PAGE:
Their Stories


I was expelled from school when I was 16. The years before that had not been easy. My mother died when I was 12. Her alcohol use caused her liver to shut down. My father left before she died, but all I can remember is him being abusive. My grandmother took custody of me and my little brother when my mom died, but now she is gone too. We now live with a disabled family friend.

I know these are challenging circumstances, but I want to make the best of life instead of focusing on circumstance. I got my GED two weeks after enrolling at YES I only had to wait to be approved for testing. I scored the highest total GED score in 2010 and for that I get a YES scholarship when I start college in Summer 2011. I am currently studying for my SAT.

Ms. Gilliam coordinated employment for me and my brother at our local Chick-fil-A. I enjoy working and can contribute to the household. I thank Ms. Gilliam for YES and Ms. Inman for hiring me. I have a lot of creative energy and I am learning how to use that energy to build my future.


At the age of 16, living in Capitol Homes, I had my first child. I dropped out of school shortly after I learned I was pregnant and didn’t make any immediate plans to complete my education. This part of my life story began more than seventeen years ago.

I enrolled in a YES mentoring program and teen mom seminar at the Martin Luther King Center, which later transformed into a formal GED program. With the help of Ms. Gilliam, I received my GED and learned how to be a positive role model for my son. She didn’t just hold a class once a week, she opened her home and her heart to me and all of the other teen moms needing guidance.

In the interest of being the provider for my family and with the help of YES, I enrolled at Dekalb Technical College and later received my phlebotomist certification. I have been a practicing phlebotomist for over 13 years, a career.

My first born, Quay, is an honors student at Mundy’s High School, a published writer, a junior minister and a community activist. Once I learned the value of education and training, I was able to motivate my son to value the opportunities that come with an education. Quay will be graduating in the Spring of 2011 with plans to attend Morehouse College.


I came to YES when I was 21. I heard about a community GED program at the East Point Library and was interested in enrolling as soon as possible. I went to class for only two months before I was ready to take all of my GED tests.

While I was attending GED classes, I had taken a housekeeping job at a local motel at an hourly rate of $6.50. I was given limited hours and timed cleaning shifts, all while getting paid below minimum wage. I was unable to afford to live on my hourly wage and that made life unstable.

Once Ms. Gilliam and Ms. Kai learned about my employment conditions, they worked with me to identify a job that would earn a living wage until I completed additional training. I now work 30-35 hours per week at a rate above minimum wage and own my own home. The house is a true fixer upper, and even though my mortgage is less than $300/month, it belongs to me. That makes me so proud. I will be enrolling at Dekalb Technical College in the Spring of 2011 to increase my skill level and identify my career path.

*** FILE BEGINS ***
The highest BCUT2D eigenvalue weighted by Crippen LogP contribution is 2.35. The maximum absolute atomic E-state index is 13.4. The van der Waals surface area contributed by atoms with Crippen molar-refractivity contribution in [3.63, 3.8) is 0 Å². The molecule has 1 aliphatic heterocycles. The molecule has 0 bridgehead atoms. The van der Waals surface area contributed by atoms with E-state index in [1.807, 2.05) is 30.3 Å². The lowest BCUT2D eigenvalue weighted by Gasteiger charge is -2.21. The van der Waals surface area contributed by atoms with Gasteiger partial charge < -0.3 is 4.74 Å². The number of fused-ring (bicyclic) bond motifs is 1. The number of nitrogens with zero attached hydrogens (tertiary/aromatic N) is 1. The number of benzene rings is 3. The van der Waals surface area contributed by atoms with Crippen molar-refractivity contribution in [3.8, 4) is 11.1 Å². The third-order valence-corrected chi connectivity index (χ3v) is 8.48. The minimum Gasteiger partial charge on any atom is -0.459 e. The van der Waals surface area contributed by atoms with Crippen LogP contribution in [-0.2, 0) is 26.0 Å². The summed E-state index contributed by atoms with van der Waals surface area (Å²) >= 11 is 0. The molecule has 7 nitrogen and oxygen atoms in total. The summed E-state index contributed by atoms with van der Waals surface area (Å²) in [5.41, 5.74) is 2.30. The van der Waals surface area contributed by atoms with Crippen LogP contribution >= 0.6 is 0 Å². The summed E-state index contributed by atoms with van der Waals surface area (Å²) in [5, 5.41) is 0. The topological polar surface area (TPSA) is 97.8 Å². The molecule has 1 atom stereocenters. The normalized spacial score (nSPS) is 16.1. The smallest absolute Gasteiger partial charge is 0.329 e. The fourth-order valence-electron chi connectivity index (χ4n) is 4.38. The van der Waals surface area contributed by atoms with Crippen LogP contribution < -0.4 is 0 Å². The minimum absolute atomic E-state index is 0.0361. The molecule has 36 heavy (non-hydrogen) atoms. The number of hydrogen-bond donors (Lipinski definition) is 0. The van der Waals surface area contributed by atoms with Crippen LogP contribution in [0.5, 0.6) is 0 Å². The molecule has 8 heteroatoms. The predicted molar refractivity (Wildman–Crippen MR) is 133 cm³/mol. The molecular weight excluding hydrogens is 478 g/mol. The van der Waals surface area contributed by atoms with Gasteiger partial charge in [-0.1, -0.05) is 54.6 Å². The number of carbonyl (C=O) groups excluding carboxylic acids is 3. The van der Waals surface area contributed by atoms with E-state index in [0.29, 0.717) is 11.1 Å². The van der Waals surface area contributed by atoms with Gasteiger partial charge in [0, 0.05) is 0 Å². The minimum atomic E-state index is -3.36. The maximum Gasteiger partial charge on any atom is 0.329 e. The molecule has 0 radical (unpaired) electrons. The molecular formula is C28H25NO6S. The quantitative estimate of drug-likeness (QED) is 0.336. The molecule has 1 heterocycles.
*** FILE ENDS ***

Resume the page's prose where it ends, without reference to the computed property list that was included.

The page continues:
When you are on juvenile probation, you are suppose to be in school. I was expelled for fighting when I was 15 and six months later I enrolled in the YES GED program at the Ponce Library.

I knew I had the ability to graduate from high school, but circumstances didn’t allow that to happen the way I planned. Ability isn’t everything. You also need opportunity and knowledge. I was glad when I learned about the GED program at the library because this gave me the opportunity to finish school.  The cool thing about this program is that they taught me things outside of what we learn in the GED books. My tutor Kristina gives me French lessons during our lunch breaks and Ms. Kai also gave me a book, “ The Challenges of Democracy” for extra reading. She knew that the information that I learned from the GED books needed to make sense to me in real life too, so she spent extra time with me until it made sense. Ms. Kai explained that this book was from her personal collection, it was her political science textbook from freshman year. I may not be an expert on this topic now, but I will be by the time I am sitting in my freshman political science class.

I received my GED for Christmas 2010 and will be enrolling in college in the summer of 2011. I know that I am destined for greater things. I watch my mom work long and hard hours for us to get by. One day I will be able to tell my mom that it’s my turn to take care of her.


I came to YES in February of 2010. I had recently been laid off from my job as an assistant at a law firm. I took this as a sign that I needed to complete my education instead of being okay with working to pay the bills. Getting laid off was the best thing that could have happened to me at the time. I needed to finish my education and reinvest in myself as someone who can grow and achieve. If I had not been laid off, I probably would not have returned to finish my GED.

I received my GED in April of 2010 and am now enrolled at Atlanta Metropolitan College to study Business Administration. I have a very bright 5-year-old son. I have always taught him the importance of education, but now I am showing him the path to success. The sky is the limit for both of us.

I have learned a lot from being a wife, a mother and a woman on her own. So, I speak to other young ladies at YES about the importance of being a good mother and having standards for all relationships. If my lessons can help to empower another young woman to say yes to her future, that is a victory.